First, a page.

Skip to main content

Educational Research - Foundations of Teacher Pedagogy

Through the tools of social media and small-scale action research educators can be equipped with the necessary resources to engage with larger scale research and researchers. They can identify the strengths, potential classroom implication and aspects that are readily accessible with relation to practice. Some personal examples of when teachers have applied the above understandings are when students readily access visible thinking routines (Ritchhart, et. al., 2011) and a growth mindset (Dweck, 2009) within the course of the learning sequence as a framework of learning not as once off lessons that do not have a lasting impact. The teachers have not read through the complete works; however, interacted with enough others both in text and face to face that had to draw rich conclusions and move to the stage of classroom investigation.

Similar experiences can be said about Hattie’s (2007) feedback and Halbert and Kaser’s (2011) Spirals of Inquiry. Given the high levels of variability in the effectiveness of feedback, teachers need to experiment. Hattie infers that there is a need to ensure feedback is given so that it is appropriate. He also adds the positive effects can be seen when educators create the conditions for feedback. These conditions include learning intentions which are transparent and challenging and a genuine  understanding by the students of their current status relative to these goals. As a requirement the student makes a commitment to implementing strategies to move towards the goal in an environment that is both positive and productive.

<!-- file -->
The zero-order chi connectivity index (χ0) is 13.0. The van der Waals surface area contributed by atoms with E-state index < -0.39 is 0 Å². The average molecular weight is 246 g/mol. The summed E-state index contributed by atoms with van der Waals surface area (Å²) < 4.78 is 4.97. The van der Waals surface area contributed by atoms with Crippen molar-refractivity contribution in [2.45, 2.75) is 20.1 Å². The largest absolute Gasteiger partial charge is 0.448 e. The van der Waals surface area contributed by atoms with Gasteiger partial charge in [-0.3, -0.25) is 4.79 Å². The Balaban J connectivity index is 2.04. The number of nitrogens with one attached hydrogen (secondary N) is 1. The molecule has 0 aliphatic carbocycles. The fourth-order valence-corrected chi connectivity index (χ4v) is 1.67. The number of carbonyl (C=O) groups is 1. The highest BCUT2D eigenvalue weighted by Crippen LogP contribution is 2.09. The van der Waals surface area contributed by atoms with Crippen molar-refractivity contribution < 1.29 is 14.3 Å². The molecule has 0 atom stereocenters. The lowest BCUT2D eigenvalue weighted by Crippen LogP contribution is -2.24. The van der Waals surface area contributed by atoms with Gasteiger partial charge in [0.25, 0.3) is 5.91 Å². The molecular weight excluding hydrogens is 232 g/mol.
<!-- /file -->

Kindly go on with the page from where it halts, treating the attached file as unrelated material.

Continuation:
With Spirals of Inquiry through experimentation the teacher observes and guides the students inquiry. One spiral leads to another learning inquiry. Small changes to the learning increases curiosity and confidence encouraging students to implement larger and more significant changes. With each spiral the students understanding of the concept goes deeper contracting the width of the content and developing personal agency. 

To conclude educational research is highly valuable. Teachers need to be involved with educational research as it lifts educational esteem allowing them to feel valued as part of education in a broader sense. This relationship between educators and researchers sees teachers involved with policy-making because they will be the experts as well as the practitioner. To appreciate the value of educational research, the value and importance of education needs to be understood. Robelen (2010) suggest modest gains in student achievement would cumulatively boost gross domestic product, therefore, by using evidence-based research to impact classroom outcomes would have a benefit for the nation's future. Educational research identifies evidence-based information, strategies and factors that when applied improve educational outcomes for students. It is a tool which provides educators with models of enriched teaching and learning and presents a measurement to judge what they are doing is working and the impact it has. How they access this research and what they do with it is fundamental.